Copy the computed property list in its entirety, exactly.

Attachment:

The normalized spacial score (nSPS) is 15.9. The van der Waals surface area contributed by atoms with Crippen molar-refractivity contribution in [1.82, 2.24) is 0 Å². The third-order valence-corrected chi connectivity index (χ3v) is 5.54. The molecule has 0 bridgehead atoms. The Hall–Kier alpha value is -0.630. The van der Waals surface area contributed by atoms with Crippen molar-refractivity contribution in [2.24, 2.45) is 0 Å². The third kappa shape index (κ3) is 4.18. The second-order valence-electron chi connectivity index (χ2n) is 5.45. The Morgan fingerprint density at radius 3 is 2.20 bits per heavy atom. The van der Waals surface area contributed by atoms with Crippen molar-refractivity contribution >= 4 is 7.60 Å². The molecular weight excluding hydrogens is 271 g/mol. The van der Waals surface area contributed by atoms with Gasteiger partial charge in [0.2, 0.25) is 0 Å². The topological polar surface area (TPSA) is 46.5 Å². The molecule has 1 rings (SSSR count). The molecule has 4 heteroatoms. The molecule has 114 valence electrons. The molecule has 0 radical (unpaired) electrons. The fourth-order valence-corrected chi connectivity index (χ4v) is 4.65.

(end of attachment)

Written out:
The normalized spacial score (nSPS) is 15.9. The van der Waals surface area contributed by atoms with Crippen molar-refractivity contribution in [1.82, 2.24) is 0 Å². The third-order valence-corrected chi connectivity index (χ3v) is 5.54. The molecule has 0 bridgehead atoms. The Hall–Kier alpha value is -0.630. The van der Waals surface area contributed by atoms with Crippen molar-refractivity contribution in [2.24, 2.45) is 0 Å². The third kappa shape index (κ3) is 4.18. The second-order valence-electron chi connectivity index (χ2n) is 5.45. The Morgan fingerprint density at radius 3 is 2.20 bits per heavy atom. The van der Waals surface area contributed by atoms with Crippen molar-refractivity contribution >= 4 is 7.60 Å². The molecular weight excluding hydrogens is 271 g/mol. The van der Waals surface area contributed by atoms with Gasteiger partial charge in [0.2, 0.25) is 0 Å². The topological polar surface area (TPSA) is 46.5 Å². The molecule has 1 rings (SSSR count). The molecule has 4 heteroatoms. The molecule has 114 valence electrons. The molecule has 0 radical (unpaired) electrons. The fourth-order valence-corrected chi connectivity index (χ4v) is 4.65.